The influential Zen teacher and activist Roshi Tetsugen Bernie Glassman died Sunday morning in Massachusetts. He was 79.
The Zen Peacemakers, a global organization integrating Zen practice and social action that he launched in 1980, sent out a message to their members announcing his passing and saying that more details would be available at a later time. The organization, which he founded with his late wife, Roshi Sandra Jishu Holmes, had been called the Zen Community of New York until 1996. The Zen Peacemakers is perhaps best known for leading “Bearing Witness” meditation retreats, which take practitioners to the sites of terrible tragedies such as Auschwitz-Birkenau.
Glassman, who was born in Brooklyn, started studying Zen in 1967 with Taizan Maezumi Roshi (1931–95), who named him as his successor upon his death. Glassman went on to transmit the dharma to a number of well-known teachers, including but not limited to Roshi Joan Halifax, Pat Enkyo O’Hara Roshi, and Peter Muryo Roshi Matthiessen.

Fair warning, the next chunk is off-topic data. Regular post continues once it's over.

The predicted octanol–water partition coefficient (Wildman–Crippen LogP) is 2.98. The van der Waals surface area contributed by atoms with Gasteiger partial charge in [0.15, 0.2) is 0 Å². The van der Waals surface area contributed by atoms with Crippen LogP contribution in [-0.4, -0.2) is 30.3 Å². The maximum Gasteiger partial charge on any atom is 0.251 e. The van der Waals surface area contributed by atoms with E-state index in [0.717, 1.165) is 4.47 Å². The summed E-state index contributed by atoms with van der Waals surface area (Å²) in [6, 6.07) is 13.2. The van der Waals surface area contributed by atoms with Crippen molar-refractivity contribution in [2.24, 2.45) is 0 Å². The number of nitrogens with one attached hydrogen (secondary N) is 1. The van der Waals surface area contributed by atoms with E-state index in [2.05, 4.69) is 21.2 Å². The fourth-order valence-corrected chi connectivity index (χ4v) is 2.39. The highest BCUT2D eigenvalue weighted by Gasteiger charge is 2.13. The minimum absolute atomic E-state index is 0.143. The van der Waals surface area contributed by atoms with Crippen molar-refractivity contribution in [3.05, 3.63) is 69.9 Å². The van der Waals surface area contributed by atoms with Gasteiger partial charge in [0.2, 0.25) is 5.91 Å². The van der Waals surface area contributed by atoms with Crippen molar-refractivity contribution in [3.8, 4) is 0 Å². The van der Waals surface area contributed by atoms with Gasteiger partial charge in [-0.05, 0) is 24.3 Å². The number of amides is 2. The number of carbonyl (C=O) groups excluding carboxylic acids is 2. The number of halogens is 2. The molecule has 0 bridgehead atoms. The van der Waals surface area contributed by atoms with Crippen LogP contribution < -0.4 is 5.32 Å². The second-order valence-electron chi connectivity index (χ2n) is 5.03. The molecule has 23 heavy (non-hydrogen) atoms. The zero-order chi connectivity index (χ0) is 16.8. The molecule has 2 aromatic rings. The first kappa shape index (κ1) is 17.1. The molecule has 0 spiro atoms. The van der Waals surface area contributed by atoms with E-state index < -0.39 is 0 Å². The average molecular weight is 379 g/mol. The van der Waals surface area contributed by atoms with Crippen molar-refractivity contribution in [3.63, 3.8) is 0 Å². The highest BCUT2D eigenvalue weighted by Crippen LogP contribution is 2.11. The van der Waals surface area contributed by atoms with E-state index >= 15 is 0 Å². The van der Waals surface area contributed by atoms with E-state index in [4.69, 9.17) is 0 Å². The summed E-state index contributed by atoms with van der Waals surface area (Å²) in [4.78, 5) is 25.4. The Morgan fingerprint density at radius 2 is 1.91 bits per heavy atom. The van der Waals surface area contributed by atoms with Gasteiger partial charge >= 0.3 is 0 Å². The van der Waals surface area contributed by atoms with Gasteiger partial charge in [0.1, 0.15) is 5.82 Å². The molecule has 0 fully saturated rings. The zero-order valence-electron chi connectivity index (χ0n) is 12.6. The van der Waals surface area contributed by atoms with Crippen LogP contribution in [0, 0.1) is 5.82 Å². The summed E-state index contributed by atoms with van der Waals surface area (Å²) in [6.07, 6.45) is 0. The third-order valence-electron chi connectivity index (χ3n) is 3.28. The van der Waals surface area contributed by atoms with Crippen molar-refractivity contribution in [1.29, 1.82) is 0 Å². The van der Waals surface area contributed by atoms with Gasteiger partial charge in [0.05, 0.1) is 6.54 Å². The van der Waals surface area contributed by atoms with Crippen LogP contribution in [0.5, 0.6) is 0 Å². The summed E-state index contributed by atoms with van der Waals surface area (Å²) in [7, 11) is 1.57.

Glassman was also a prolific author, writing books such as Instructions to the Cook: A Zen Master’s Lessons in Living a Life That Matters, Infinite Circle: Teachings in Zen, Bearing Witness: A Zen Master’s Lessons in Making Peace, as well as The Dude and the Zen Master with Jeff Bridges and On Zen Practice and The Hazy Moon of Enlightenment with Maezumi Roshi.
Glassman was also known as a social worker, an engineer, and a clown. In 2009, at the age of 70, he started a new project called the Zen Houses, which created residential dharma centers in impoverished neighborhoods, where Zen practitioners could also offer social services.
Tricycle is honored to have been able to call Glassman a friend for many years and to have had the opportunity to share his wisdom.
Thank you for subscribing to Tricycle! As a nonprofit, we depend on readers like you to keep Buddhist teachings and practices widely available.